Just last week, we reported that Razer has just refreshed their Blade gaming notebooks with the new Blade and Blade Pro. The new 14-inch Blade and 17-inch Blade Pro are more powerful than ever thanks to new hardware that comes in the form of Intel’s latest generation Core processors and NVIDIA discrete mobile graphics.
We had a short hands-on session with both models at Computex 2013 and were impressed by their blend of design, portability and performance.
First of all, Razer has tweaked the nomenclature of its gaming notebooks a bit. The smaller 14-inch model is now known simply as the Blade, while the larger 17.3-inch model is called the Blade Pro. Both systems are equipped with the latest hardware from Intel and NVIDIA.
Here’s a quick rundown of the key specifications of both systems.
|Model||Razer Blade Pro||Razer Blade|
|Screen Size||17.3-inch (1920 x 1080 pixels resolution)||14-inch (1600 x 900 pixels resolution)|
|Processor||Core i7-4700HQ (2.4GHz)||Core i7-4702HQ (2.2GHz)|
|Memory||8GB DDR3L-1600MHz||8GB DDR3L-1600MHz|
|Graphics||NVIDIA GeForce GTX 765M 2GB GDDR5||NVIDIA GeForce GTX 765M 2GB GDDR5|
|Storage||128GB (optional 256GB / 512GB mSATA)||128GB (optional 256GB / 512GB mSATA)|
|Dimensions||427 x 277 x 22.4 mm||345mm x 235 x 16.8 mm|
In our handling of both notebooks, we found that both notebooks were, bearing in mind their specifications, amazingly thin and pretty portable. Of course, portable is a relative term where the larger Blade Pro is concerned, but considering its massive 17.3-inch full HD display, we think its a pretty remarkable achievement that Razer was able to keep its weight down to a smidge above 2.9kg and its thickness to just 22.4mm.
However, we think that it is the new 14-inch Razer Blade that is going to win over more users for Razer. At just over 1.8kg in weight and with a thickness of just 16.8mm (comparable to the thickest point of the MacBook Air), the smaller Blade is, despite its gaming credentials and high-end hardware, just about as large and heavy as most Ultrabooks of its screen size. Furthermore, apart from a slightly slower processor, the Blade shares most of the same specifications as the larger Blade Pro, such as GeForce GTX 765M discrete graphics, SSD storage, adjustable back-lit anti-ghosting keyboard, three USB 3.0 ports and Killer Technology wireless connectivity.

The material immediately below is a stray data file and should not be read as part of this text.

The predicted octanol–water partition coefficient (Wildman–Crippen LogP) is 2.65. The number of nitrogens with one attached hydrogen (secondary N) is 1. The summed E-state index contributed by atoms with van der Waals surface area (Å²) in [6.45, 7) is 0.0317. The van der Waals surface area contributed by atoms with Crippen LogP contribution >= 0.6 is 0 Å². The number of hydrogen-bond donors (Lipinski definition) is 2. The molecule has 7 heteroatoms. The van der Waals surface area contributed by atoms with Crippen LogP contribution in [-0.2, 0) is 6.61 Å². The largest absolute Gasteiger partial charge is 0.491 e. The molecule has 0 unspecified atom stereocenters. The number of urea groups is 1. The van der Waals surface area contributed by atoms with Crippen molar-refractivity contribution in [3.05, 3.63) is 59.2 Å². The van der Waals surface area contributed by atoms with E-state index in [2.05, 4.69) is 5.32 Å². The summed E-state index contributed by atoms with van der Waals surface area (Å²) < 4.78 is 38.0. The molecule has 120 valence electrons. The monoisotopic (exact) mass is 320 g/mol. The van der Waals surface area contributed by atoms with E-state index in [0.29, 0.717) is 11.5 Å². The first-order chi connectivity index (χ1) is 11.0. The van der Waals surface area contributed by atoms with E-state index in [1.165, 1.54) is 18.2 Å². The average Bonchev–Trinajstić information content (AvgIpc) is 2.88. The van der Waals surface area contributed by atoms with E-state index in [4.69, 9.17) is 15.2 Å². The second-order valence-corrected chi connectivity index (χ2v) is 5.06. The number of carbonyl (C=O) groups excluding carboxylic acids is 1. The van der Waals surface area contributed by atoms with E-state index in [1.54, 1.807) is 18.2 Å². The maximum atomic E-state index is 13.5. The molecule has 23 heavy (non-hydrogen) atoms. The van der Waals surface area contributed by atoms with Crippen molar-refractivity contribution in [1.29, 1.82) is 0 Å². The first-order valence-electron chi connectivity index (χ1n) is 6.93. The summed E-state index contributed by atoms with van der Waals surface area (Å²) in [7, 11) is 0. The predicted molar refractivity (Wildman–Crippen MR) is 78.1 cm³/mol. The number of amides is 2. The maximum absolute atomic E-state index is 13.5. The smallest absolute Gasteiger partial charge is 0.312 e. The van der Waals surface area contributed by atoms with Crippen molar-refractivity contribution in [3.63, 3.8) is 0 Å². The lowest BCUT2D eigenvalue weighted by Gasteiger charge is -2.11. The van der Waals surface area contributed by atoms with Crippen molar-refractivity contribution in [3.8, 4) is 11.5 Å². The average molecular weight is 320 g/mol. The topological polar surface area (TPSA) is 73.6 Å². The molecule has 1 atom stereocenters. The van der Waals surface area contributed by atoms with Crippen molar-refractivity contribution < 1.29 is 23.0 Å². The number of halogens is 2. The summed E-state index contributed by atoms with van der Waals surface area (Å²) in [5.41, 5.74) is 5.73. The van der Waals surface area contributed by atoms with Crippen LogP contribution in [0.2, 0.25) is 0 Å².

A point of contention with regards to the Blade is that it does not have a full HD display nor an IPS one for that matter. We spoke to Heathcliff Hatcher, Director of Global Product Marketing at Razer, who explained that there are two key reasons behind their choice.
Firstly, Heathcliff said that an IPS panel would have increased the thickness of the Blade and that would mean it would not be as slim as sexy as it is now. Secondly, using a slightly lower resolution panel - 1600 x 900 as opposed to full HD - would allow the Blade to hit even higher frame rates on games. Furthermore, he added that they specifically chose this TN panel for its color reproduction abilities and its wide viewing angles and so he thinks that users are not going to miss having an IPS panel on their Blade notebooks.
Based on what we have seen, we have to agree. Despite being a TN panel, the 14-inch Blade’s display has a pretty wide viewing angle, that’s noticeably better than most other TN panels we have seen. The colors also looked good and is overall a good-looking display that matches the Blade’s sexy good looks. We also had a go at Crysis 3 on it and it handled the game well.
Both the Blade Pro and Blade are available for pre-order on the Razer website with prices starting from S$3699 for the former and S$2999 for the latter. There’s no word yet on when these two systems will launch in Singapore.